Fear of the Dark

I’ve always been afraid of the dark. Of course, they say all children are, but I think it was more than that with me, and it never stopped. I guess it’s because deep down I’ve always known the darkness would get me eventually.

Now I’m grown up, and it’s about to happen. I can feel it on my heels, gaining on me, following me wherever I go. It’s getting darker all the time. About a year ago was when it started. My worst fears made real by a doctor in a white coat. “In plain English it means: you’ll go blind” he said. “There’s nothing we can do. Don’t be afraid, it’s not the end of the world. You will adapt, your other senses will take over.” But I am afraid. I’m afraid of the dark.

So now I’m standing here, on that bridge, and there’s a shadow darkening the lights of the street lamps, a dark haze between me and the skyline beyond that channel. Like a screen of dark, oily smoke it gets lighter sometimes, fooling me into believing I still can see clearly, only to thicken again, smothering my glimmer of hope. It’s like one of those nightmares, you turn on the light, but nothing changes. It’s still too dark to see what’s creeping up on you out of the shadows. I look down into the dark, swirling waters, and I wonder. I wonder if it hurts to drown in saltwater. I mean, think about it logically. It hurts like crazy to get tap water in your eyes, but saltwater is called eyedrops. It hurts to snort tap water up your nose, but doing it with saltwater is a remedy for pain. Maybe lungs aren’t that different?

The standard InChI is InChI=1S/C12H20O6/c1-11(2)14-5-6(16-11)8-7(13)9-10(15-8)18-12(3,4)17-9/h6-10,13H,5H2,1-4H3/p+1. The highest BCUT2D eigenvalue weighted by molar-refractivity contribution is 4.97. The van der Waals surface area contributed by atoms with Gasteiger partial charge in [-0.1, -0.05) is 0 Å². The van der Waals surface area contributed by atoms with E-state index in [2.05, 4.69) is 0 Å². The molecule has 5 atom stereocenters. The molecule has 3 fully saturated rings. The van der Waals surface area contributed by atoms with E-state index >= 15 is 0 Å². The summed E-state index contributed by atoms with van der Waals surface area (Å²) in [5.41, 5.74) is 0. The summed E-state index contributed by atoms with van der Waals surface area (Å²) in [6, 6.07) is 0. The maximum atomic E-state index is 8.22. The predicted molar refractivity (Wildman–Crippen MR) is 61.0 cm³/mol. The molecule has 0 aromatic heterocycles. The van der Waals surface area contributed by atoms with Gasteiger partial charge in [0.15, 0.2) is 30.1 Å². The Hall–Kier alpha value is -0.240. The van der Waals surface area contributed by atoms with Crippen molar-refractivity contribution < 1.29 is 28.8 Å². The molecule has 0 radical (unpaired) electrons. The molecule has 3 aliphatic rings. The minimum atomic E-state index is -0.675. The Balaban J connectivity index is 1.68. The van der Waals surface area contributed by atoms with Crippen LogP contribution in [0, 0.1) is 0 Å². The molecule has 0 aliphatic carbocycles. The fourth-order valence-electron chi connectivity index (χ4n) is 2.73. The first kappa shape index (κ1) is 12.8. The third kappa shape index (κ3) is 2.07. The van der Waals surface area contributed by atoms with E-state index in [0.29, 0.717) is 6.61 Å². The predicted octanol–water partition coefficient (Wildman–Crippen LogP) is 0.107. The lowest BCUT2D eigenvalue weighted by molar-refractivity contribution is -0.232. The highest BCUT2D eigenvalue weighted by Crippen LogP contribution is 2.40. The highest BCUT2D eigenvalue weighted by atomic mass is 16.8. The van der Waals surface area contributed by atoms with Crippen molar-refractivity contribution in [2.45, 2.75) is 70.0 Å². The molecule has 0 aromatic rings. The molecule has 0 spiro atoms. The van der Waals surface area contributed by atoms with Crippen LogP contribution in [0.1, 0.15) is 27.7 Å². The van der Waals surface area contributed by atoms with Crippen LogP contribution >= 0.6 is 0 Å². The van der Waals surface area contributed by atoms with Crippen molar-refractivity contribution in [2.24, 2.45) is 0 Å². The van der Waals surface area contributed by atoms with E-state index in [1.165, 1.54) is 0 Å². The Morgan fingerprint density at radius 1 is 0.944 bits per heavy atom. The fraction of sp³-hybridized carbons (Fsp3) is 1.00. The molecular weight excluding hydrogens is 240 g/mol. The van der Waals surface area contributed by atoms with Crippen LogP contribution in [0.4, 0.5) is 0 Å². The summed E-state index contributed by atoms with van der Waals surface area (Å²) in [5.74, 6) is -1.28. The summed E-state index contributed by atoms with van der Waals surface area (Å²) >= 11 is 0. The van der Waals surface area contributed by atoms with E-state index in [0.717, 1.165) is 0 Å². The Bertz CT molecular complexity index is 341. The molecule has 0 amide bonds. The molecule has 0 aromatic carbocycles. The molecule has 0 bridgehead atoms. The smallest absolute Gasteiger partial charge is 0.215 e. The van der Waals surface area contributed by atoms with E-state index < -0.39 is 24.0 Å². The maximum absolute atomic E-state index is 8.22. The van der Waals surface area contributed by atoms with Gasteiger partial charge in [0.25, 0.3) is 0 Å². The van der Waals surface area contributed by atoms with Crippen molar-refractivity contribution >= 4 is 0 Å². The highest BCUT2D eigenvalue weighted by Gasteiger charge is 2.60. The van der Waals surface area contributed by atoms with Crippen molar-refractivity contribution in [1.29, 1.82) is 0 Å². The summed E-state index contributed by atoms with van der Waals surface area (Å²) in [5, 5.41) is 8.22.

“But you’re afraid of the dark.” a pleasant voice behind me says. “And it’s really, really dark down there.” He’s right, of course. It is indeed. I turn around slowly. I can make out the stranger pretty well. He seems to be emitting a faint, greenish-white glow. Or maybe it’s something behind him. I sigh. “True,”  I say, “but what are my options? It’ll be very dark for me for a much longer time if I stay. ” He smiles. “We can help you. We can make the darkness go away, you’ll never have to worry about it anymore. Just come with me.” and he turns and starts walking away. I hesitate only for a fraction of a second. There’s no contest, no choice. I follow this glowing angel into the intense white light that is coming towards us.

When I come to for a bit I’m strapped to a stretcher, gliding through long, white hallways, on and on, and the light is all around. There are strangers, they’re talking in a language I don’t understand, and they all glow. Even the walls seem to glow, and most of all the ceiling. There are all kinds of sounds. It’s like a hospital. Like a spaceship.